Mission block party benefits women, immigrants

By Tenzin Shakya & Molly Rosenthal, staff writers

The bi-annual “Party on 18” block party was held Saturday to support the Women’s Building and other non-profit organizations that benefit low-income immigrants in San Francisco.The Women’s Building, is an organization “promoting social change to improve the status of women and girls through education, capacity building and collaboration.” The event was held between Dolores and Guerrero Street and was focused towards celebrating the Mission District All money allocated from the event was put towards employment and housing–the biggest issues facing illegal immigrant women in the city, according to Executive Director Teresa Mejia. The funds directly support the Building’s free grocery, tax advice, financial and technology education programs.

According to San Francisco Women Against Rape’s website, “In 2004-2005, over 13,000 people accessed SFWAR’s wide-ranging programs and services for survivors of sexual assault.”

Dr. Janelle White, Executive Director of SFWAR and Professor of the Women and Gender Studies Department said, “The numbers are not going down.” According to White, the numbers continue to rise and more women are in need of support and resources.

During the event, Bautista Rocio stood by her table and sold bracelets, earrings, and necklaces from her boutique on Mission Street. Rocio, an Ecuadorian immigrant felt as though she didn’t have many options when she migrated to San Francisco. Three years ago, she discovered the Women’s Building, which has since helped her open and successfully conduct her jewelry shop.

“The center has a lot of diversity and support of people,” said Rocio.

Rocio said the Center helped her obtain a work permit to clean houses and nanny. The benevolence of the Building’s services and staff inspired her to volunteer for Mujeres Unidas y Activias–a project organized by and for new immigrant women to educate them on their rights and available community services.

Deportation of illegal immigrants due to the lack of proper paperwork is an issue Graciela Orozco, SF State Counseling Coordinator has been following quite extensively.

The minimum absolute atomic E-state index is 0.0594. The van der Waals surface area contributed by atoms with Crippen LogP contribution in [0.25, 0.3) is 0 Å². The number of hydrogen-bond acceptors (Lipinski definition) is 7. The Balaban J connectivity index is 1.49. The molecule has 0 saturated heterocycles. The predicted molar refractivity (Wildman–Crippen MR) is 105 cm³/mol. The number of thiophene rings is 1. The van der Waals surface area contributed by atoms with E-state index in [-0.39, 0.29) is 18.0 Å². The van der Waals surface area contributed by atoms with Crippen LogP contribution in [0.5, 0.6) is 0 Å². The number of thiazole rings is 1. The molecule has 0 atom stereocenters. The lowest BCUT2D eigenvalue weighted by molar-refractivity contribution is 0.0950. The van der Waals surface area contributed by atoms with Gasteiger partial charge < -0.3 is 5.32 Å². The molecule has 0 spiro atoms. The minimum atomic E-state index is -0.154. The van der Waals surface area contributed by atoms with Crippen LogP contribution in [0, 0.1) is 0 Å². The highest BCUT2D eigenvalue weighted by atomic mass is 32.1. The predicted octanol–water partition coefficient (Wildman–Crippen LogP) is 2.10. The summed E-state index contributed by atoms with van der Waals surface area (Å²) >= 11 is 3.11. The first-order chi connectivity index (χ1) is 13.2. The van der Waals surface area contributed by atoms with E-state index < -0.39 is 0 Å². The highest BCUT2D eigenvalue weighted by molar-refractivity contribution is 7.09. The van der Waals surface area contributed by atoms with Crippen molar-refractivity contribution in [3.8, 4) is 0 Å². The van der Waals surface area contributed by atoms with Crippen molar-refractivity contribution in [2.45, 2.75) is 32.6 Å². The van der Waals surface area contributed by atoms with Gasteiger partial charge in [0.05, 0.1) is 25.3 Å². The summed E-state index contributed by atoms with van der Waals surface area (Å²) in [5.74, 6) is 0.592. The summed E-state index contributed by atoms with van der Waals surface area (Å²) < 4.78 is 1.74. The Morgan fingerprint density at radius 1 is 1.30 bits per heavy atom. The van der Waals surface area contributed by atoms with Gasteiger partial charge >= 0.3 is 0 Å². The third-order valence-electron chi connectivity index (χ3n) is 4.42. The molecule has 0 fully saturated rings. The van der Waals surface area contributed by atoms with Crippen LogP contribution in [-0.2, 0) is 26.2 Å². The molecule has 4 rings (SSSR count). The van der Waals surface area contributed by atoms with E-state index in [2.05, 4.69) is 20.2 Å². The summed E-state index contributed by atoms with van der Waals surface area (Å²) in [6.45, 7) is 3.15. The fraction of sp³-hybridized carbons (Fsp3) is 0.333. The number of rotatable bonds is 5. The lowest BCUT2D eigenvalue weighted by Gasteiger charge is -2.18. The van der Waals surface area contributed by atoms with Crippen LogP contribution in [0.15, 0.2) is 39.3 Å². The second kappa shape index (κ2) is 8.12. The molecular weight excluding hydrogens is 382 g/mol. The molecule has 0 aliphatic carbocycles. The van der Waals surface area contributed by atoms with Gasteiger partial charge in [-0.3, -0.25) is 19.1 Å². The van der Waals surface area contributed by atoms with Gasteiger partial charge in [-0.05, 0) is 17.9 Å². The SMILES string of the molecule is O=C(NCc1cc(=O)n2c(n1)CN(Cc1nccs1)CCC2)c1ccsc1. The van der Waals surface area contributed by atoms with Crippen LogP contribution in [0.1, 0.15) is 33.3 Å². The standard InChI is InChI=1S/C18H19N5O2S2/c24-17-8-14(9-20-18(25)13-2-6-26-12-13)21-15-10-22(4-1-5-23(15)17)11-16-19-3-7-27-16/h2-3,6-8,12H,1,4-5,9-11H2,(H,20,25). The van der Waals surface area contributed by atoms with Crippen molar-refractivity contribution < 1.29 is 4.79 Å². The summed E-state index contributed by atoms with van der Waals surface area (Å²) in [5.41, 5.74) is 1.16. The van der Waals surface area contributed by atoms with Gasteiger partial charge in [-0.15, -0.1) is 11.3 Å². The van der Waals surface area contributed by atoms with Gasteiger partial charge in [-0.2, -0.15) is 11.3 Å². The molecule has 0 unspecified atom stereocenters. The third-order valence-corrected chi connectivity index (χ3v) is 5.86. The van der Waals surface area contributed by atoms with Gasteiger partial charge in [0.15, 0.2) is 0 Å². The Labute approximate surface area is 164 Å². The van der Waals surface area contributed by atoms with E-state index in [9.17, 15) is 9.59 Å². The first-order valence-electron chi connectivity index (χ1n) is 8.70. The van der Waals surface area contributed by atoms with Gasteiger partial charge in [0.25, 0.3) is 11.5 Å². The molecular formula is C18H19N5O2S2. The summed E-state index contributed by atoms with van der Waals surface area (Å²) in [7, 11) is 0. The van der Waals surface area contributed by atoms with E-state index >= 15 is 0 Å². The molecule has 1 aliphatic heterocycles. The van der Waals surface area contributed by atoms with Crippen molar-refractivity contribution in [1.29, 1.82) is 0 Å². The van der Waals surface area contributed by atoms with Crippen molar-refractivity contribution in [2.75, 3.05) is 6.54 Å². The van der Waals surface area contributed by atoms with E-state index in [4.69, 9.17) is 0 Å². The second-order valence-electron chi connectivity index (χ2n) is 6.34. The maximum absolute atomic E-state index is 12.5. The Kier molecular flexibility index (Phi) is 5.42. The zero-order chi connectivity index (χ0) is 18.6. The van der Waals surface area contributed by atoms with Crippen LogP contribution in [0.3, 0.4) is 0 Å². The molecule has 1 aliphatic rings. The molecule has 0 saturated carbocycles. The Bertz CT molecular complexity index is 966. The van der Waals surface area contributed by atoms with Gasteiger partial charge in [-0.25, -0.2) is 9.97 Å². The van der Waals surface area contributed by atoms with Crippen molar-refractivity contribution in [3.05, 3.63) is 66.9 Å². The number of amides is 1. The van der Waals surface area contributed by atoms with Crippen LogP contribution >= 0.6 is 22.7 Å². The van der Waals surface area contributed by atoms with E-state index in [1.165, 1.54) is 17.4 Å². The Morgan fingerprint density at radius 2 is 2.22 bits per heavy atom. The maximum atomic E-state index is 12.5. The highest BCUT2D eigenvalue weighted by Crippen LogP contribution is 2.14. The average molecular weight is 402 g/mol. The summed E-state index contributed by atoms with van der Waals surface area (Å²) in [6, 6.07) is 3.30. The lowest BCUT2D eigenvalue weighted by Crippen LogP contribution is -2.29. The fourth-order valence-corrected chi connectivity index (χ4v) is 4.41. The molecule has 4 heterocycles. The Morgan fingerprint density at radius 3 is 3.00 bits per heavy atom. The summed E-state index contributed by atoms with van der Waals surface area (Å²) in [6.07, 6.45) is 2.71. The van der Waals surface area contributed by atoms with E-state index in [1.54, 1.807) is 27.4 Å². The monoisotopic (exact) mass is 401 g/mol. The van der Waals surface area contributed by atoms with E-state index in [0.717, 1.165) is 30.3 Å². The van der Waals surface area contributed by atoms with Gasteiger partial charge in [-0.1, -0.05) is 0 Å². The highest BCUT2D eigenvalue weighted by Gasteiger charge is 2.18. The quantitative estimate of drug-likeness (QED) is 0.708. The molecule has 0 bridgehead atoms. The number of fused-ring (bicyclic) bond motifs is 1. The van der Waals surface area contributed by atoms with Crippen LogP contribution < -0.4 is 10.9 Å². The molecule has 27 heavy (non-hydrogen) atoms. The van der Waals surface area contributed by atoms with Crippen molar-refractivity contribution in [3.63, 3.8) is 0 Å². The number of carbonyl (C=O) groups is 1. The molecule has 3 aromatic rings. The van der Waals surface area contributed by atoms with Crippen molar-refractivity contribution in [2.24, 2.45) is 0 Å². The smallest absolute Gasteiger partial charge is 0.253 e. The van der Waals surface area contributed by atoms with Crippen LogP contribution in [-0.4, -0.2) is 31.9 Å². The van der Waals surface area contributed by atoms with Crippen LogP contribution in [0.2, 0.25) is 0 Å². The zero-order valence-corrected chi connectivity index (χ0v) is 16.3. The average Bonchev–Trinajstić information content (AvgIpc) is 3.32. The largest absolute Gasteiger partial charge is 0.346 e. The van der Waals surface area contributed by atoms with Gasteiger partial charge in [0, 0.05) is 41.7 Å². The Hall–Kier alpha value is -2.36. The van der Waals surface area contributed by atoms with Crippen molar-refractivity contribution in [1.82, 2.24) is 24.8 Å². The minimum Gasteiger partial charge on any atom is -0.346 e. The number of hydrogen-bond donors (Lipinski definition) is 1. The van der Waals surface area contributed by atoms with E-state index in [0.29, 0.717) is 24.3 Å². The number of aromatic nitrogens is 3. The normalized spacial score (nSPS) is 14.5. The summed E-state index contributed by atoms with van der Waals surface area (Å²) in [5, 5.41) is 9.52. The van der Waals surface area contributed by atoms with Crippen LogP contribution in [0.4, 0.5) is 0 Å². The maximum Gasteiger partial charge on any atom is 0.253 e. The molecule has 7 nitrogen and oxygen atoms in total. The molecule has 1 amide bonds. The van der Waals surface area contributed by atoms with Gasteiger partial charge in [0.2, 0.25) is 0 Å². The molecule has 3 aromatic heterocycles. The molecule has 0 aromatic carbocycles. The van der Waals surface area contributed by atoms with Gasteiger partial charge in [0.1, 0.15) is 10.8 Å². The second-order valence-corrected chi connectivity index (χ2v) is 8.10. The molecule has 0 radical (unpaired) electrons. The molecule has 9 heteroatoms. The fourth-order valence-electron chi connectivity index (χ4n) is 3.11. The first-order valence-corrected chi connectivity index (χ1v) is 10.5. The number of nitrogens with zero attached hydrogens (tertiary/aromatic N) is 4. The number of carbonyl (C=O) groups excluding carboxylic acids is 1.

According to Orozco, the effect of deportation on children of immigrant families are being neglected.

“Children are being affected with many different types of psychological problems,” said Orozco. “Nobody’s paying attention to them.”

According to Rocio, free services to develop self-esteem and self-sufficiency for women and children are available through the Women’s building. GirlVentures, an in-house organizations arranges hiking, camping, and kayaking adventures to help young women develop and express their strengths.

The proceeds were also distributed to Buen Dia Family School, an organization that facilitates self-confidence building in immigrant children.

Michelle Galli, stood at the Women’s Building booth, where she also works as an intern, passing out flyers and greeting guests. She said,”The best thing about the services at the building is that they’re free.” This usually leaves attendees surprised with wonders about paying.

Galli, who is also an S.F. State Alumna studied World Development and Spanish. She was drawn to the vibrant mural on the exterior of the Women’s Building, which intrigued her to work there.

“First I was just drawn to the mural, but I also wanted to work with immigrants.” The Mural, spanning from the group to the top of the building and wrapping around the east side, is a vibrant depiction of the contributions of women throughout time and history. It was painted nearly fifteen years ago and designed by community organizations in the Mission

SF State student Orquidia Gomer, Biology major is currently the receptionist for the Women’s building. She is the first person women talk to when they walk into the building. According to Gomez, the most common problem facing women in the Mission District is tied to domestic violence, and the Women’s Building helps in battered women cases and provide workshops to build [women’s] self-esteem.

The event also united popular neighborhood businesses such as Regalito, Tartine, Delfina, Bi-Rite, and Kasa to serve partygoers. Attendees purchased food and drink tickets in exchange for gourmet pastries, barbeque from a pig roasting, and specialty salads and ice creams all donated by the volunteering restaurants and grocers.

“It’s our community and people need it,” said Sam Mogannam, Bi-Rite owner since 1974 and cuisine manager for the event. “People get stuck behind their iPhones and computers too often. Being out here is real way to give back to the community.”

The only paid attraction was the live music–a quartet performing songs for children followed by a three-piece girl band that the young ones equally enjoyed.

Photo Credit Kevin Henderson

The event closed with a country style pie-eating contest where locals could sign up to judge. A DJ spun old soul records after a family African jazz band finished their impromptu set from their open garage.

“It’s not about making money,” said Rachael Hurbert owner of Dolores Park Café. “The Women’s Building is the meeting center for our community. It’s the people in our neighborhood that make us who we are.”

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